A Black Pastor, Practical Theology and Imprisoned Black Men

I began my pastoral ministry, as a youth minister, at the Elim Central Church, Clapham Park, South London.   As a new minister in the area, I began a mapping exercise by walking up and down the streets. It was then I came upon a foreboding edifice named Her Majesty’s Prison Brixton.  I was greeted by a sense of surprise and dread as I heard in a loud thick West Indian accent an expletive shouted through the barred window of a black maria van whizzing pass.

Forty years later, I had the opportunity to address a congregation of 400 plus black men in a prison in the South of England during Black History Month.  I was reminded of the anger in that man’s voice. This visible representation of the British Justice System and the inadequacies of the Black community (including the Black Church) brought tears to my eyes. The New York Times headline ‘‘The injustice of the Moment is not an Aberration‘ fit the bill.

The reality is that people of minority ethnicities made up 27% of the prison population compared with 14% in the general population. No matter how you look at these figures and related statistics there is something definitely wrong with the equation.

Having spent several years as a pastor in the Black Community in Battersea, Clapham, Croydon, and Tottenham I have come to fully realise the demoralising and stunting impact upon so many black men in prison on the Black Community.  The loss of social capital, economic capital, and community cohesion is debilitating.

Jesus the Christ, that man of sorrows, that man of colour, pinned to a tree in Golgotha took time to tell John his disciple to care for his mother. Who is caring for the loved ones with missing fathers, husbands, boyfriends, uncles, and brothers?

As I address these issues with young Black females in counselling sessions they also speak of the lack of black male suitors and potential life partners.  Yes, it is true, the church is predominately female but this visible observation requires greater analysis.  There is a need for us to ask and answer the question, ‘Adam Where Art Thou?’   We have a responsibility to locate our men and move them from harm’s way and bring them into the Lord’s Way called Shalom.  This is why I was so excited about the webinar sponsored by National Churches Leaders Forum held on November 6, 2021, and its theme – `Prison, Police, and The Black Community: Over-Represented – Under-Protected’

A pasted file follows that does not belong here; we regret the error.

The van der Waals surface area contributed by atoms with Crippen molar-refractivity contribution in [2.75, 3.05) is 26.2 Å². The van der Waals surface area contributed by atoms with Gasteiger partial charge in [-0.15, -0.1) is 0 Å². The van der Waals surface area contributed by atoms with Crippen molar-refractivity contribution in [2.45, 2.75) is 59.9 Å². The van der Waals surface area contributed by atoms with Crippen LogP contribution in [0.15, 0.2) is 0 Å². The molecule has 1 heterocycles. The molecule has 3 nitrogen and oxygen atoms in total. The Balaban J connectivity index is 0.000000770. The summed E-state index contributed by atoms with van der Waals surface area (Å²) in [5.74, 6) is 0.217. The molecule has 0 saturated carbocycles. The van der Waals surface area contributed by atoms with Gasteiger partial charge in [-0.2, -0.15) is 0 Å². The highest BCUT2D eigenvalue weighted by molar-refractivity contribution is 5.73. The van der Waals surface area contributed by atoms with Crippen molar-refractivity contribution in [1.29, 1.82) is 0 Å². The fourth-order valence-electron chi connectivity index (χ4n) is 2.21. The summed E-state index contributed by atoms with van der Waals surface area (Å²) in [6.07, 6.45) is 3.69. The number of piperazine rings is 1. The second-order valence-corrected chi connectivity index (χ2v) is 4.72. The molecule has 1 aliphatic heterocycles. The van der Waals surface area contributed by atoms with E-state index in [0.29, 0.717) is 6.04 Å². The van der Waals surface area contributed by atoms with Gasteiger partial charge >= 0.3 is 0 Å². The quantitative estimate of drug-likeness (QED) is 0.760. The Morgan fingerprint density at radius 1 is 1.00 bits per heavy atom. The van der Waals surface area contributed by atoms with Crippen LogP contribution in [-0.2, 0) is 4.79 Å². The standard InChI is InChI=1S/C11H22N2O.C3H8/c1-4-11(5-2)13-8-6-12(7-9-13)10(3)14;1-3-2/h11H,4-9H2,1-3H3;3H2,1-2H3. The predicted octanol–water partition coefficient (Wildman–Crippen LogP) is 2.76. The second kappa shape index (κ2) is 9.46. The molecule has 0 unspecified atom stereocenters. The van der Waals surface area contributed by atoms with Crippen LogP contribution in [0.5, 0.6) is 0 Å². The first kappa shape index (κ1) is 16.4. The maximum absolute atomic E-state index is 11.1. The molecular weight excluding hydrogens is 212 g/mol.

‘Prison, Police, and the Black Community Over-represented – Under-protected’

The economic impact of black men in the British Prison system is not only a loss of income, it is directly linked to the impoverishment of the Black Community. This is reflected in the weakness of Black purchasing power and our inability to build community wealth and community resilience.  There is a knock on effect on the quality of food our Sunday School children eat, the numbers of persons at the church altar seeking healing, and the standard of the houses the church members read their bibles in.

As we affirm that ‘the family that prayers together stays together’, our male relatives come out of prison to find that their family life is eroded, their minds and spirits are shattered, and their employability almost non-existent. They then become despondent and disillusioned.  Their connections with the general community is weakened so they return to the criminal fraternity which welcomes then with opened arms.  They pass by the place whereas children they sang ‘tell me the stories of Jesus’ and the church doors are closed

According to recent reports, 44% of prisons in England and Wales were classified as crowded, prison violence is at an all-time high and mental illness affects minority ethnic prisoners more than the white majority group.  So, I wrestle with the biblical text that tells me ‘the Spirit of the Lord is upon … to set the prisoner free’. It seems we spirit-filled people have to be more intentional about strengthening the resolve of the youth, de-populating the prisons, and empowering ex-offenders.

I bow my head in prayer and meditation for wisdom, guidance, and courage to come against these principalities and spiritual wickedness in exalted places that govern through unjust and dehumanising systems.  The anger of that Black man forty years ago helps me to understand why so many are incensed with God, their community, and their churches. God help Us!

Rev. Ronald A. Nathan was the pastor of the Ransom AME Zion Church, Battersea, London from 2016-2020. He sits on the board of the National Church Leaders Forum.

Written by: Ronald A. Nathan

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